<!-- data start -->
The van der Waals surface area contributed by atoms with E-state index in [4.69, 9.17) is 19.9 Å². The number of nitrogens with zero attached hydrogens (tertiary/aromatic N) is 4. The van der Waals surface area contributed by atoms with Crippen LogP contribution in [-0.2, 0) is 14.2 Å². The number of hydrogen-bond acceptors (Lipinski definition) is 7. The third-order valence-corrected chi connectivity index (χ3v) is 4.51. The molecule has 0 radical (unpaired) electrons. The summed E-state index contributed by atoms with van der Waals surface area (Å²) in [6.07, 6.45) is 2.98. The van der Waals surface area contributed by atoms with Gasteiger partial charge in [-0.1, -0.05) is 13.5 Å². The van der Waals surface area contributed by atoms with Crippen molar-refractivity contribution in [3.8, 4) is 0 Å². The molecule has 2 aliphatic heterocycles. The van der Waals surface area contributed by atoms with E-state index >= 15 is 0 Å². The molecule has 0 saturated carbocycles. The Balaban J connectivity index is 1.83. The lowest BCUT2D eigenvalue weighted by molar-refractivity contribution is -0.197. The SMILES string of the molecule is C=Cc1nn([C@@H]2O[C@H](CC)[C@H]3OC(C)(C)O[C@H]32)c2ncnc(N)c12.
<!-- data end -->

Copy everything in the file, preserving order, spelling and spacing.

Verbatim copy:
The van der Waals surface area contributed by atoms with E-state index in [4.69, 9.17) is 19.9 Å². The number of nitrogens with zero attached hydrogens (tertiary/aromatic N) is 4. The van der Waals surface area contributed by atoms with Crippen LogP contribution in [-0.2, 0) is 14.2 Å². The number of hydrogen-bond acceptors (Lipinski definition) is 7. The third-order valence-corrected chi connectivity index (χ3v) is 4.51. The molecule has 0 radical (unpaired) electrons. The summed E-state index contributed by atoms with van der Waals surface area (Å²) in [6.07, 6.45) is 2.98. The van der Waals surface area contributed by atoms with Gasteiger partial charge in [-0.1, -0.05) is 13.5 Å². The van der Waals surface area contributed by atoms with Crippen molar-refractivity contribution in [3.8, 4) is 0 Å². The molecule has 2 aliphatic heterocycles. The van der Waals surface area contributed by atoms with E-state index >= 15 is 0 Å². The molecule has 0 saturated carbocycles. The Balaban J connectivity index is 1.83. The lowest BCUT2D eigenvalue weighted by molar-refractivity contribution is -0.197. The SMILES string of the molecule is C=Cc1nn([C@@H]2O[C@H](CC)[C@H]3OC(C)(C)O[C@H]32)c2ncnc(N)c12.